Condition Monitoring and Lifetime Prediction of IGBTs for Photovoltaic Inverters
Insulated gate bipolar transistors (IGBTs) are key to the state-of-art inverters used in photovoltaic equipment. Their main function is converting the variable direct current (DC) produced by solar panels into alternating current (AC). Thermomechanical stress induced by cyclic loading is a main cause of semiconductor degradation. IGBT lifetime is primarily dependent on the frequency and amplitude of this cyclic loading.
Against this background, the main goal of CoMoLeFo, a joint project between industry and the Fraunhofer IZM, was to develop a reliable means of assessing system condition and an intelligent technique for predicting the remaining lifetime of power electronics. Condition monitoring and the lifetime prediction that this makes possible can warn of impending age-related failure. This increases the reliability of the entire photovoltaic system and reduces the need for maintenance routines.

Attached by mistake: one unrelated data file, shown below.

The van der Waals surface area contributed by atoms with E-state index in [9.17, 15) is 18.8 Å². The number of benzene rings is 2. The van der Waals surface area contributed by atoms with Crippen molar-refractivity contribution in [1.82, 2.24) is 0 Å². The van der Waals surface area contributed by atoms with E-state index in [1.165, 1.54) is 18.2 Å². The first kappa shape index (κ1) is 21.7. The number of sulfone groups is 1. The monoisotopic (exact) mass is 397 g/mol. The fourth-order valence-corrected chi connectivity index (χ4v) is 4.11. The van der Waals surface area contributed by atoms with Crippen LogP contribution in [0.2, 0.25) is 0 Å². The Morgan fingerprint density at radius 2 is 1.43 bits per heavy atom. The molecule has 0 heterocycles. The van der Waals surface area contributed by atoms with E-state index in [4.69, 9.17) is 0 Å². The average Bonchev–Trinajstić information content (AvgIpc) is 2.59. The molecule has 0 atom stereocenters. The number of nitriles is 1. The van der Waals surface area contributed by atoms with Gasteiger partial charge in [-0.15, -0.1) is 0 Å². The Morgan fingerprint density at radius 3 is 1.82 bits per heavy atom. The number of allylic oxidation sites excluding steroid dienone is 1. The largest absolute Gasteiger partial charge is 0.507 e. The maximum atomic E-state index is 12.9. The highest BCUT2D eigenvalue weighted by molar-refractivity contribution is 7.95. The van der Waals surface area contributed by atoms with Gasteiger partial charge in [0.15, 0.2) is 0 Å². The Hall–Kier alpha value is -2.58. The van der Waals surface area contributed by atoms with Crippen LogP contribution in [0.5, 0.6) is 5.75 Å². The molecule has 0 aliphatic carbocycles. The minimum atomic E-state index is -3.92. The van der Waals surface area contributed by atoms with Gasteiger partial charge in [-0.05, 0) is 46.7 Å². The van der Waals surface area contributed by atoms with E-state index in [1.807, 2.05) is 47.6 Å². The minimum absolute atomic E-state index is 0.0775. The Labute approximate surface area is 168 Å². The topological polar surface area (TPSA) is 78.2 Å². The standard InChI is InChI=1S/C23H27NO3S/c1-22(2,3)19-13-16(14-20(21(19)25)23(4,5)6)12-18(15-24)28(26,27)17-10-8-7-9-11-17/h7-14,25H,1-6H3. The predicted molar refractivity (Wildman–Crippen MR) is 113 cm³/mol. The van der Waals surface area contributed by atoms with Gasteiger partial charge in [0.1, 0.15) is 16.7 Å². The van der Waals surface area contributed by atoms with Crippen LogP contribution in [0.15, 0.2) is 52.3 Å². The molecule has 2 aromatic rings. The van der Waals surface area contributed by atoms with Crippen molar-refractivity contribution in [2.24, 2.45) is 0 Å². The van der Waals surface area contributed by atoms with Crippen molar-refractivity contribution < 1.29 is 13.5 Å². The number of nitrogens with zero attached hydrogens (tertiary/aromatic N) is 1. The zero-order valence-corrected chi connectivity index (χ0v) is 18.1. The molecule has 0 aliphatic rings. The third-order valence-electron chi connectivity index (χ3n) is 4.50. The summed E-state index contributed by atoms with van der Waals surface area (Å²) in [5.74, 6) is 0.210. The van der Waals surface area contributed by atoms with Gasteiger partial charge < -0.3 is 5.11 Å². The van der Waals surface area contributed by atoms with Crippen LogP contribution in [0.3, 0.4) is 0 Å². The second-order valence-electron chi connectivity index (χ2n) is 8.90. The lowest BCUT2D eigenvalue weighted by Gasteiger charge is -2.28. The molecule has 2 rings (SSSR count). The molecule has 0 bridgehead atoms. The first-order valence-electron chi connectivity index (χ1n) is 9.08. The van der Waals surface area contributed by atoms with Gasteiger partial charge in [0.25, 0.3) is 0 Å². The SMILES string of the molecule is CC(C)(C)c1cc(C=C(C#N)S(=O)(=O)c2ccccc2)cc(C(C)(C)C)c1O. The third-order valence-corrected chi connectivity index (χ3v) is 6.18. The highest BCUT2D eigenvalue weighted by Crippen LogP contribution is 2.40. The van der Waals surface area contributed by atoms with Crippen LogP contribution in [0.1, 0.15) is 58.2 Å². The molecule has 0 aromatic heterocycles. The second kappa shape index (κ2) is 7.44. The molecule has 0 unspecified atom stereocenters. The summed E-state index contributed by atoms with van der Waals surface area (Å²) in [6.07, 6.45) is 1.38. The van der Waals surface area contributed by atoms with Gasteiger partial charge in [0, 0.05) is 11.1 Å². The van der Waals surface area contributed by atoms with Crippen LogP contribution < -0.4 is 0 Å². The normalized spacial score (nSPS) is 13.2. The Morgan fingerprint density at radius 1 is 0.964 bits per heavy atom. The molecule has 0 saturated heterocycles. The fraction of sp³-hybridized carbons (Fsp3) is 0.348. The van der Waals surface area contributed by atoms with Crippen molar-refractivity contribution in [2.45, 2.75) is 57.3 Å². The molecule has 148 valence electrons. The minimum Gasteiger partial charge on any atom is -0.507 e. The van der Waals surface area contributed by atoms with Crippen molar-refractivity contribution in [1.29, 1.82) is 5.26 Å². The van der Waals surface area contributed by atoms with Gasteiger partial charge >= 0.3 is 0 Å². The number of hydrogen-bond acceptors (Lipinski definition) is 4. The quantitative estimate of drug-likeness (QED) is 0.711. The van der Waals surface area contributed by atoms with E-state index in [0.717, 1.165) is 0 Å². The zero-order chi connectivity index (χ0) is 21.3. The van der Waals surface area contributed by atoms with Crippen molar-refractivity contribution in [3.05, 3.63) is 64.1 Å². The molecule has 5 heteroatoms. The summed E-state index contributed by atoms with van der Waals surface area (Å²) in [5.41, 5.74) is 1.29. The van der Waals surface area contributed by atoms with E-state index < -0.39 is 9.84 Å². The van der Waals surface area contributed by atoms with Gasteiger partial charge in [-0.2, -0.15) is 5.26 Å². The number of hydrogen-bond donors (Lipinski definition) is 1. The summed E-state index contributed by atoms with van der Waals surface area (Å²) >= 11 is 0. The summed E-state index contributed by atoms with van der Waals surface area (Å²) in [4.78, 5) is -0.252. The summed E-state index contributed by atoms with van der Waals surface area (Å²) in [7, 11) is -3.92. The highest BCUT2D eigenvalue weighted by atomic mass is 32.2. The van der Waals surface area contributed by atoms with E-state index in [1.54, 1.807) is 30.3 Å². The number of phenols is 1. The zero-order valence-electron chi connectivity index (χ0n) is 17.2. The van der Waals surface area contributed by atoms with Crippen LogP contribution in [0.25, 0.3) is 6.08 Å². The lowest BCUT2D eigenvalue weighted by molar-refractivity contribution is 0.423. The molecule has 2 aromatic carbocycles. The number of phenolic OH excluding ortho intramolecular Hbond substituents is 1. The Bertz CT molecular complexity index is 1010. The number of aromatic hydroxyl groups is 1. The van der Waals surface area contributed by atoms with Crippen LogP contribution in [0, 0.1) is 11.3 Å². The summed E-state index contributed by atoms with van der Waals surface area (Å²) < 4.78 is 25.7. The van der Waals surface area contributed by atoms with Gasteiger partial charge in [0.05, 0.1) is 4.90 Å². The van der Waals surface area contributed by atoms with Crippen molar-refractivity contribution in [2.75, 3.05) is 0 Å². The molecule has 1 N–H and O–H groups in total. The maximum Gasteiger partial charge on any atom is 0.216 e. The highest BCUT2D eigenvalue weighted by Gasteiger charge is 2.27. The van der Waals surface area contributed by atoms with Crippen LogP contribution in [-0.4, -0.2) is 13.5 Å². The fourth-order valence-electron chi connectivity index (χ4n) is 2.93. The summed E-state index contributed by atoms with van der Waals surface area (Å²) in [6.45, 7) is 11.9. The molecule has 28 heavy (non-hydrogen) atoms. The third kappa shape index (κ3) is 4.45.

CoMoLeFo takes two mutually complementary approaches: IGBT chip temperature is determined by indirectly measuring relevant electrical parameters during operation. To assess the associated stress on the system, the results are evaluated using a mathematical lifetime model. At the same time, diverse parameters and how they change due to aging are monitored in real time. Using these techniques, CoMoLeFo developed software specifically for predicting IGBT remaining lifetime, which is transmitted to customers and service providers by remote access.
Availability, efficiency and reliability are key strategic concerns in the provision and operation of power plants. Increasing power plant efficiency and reliability improves competitiveness. For example, planning servicing is easier and downtimes decrease.
Beyond the primary goals of the CoMoLeFo project, power electronic systems equipped with condition monitoring systems can be applied in a wide range of other areas.
The project was carried out in cooperation with imc Meßsysteme GmbH, First Sensor AG, General Electric Company and the TU Berlin. It was co-sponsored by the TSB Technologiestiftung Berlin (Eng.: TSB Technology Foundation Berlin) using funding from the Land Berlin’s Zukunftsfond (Eng.: Funding for the Future) program and by the EU European Fund for Regional Development (EFRE) program.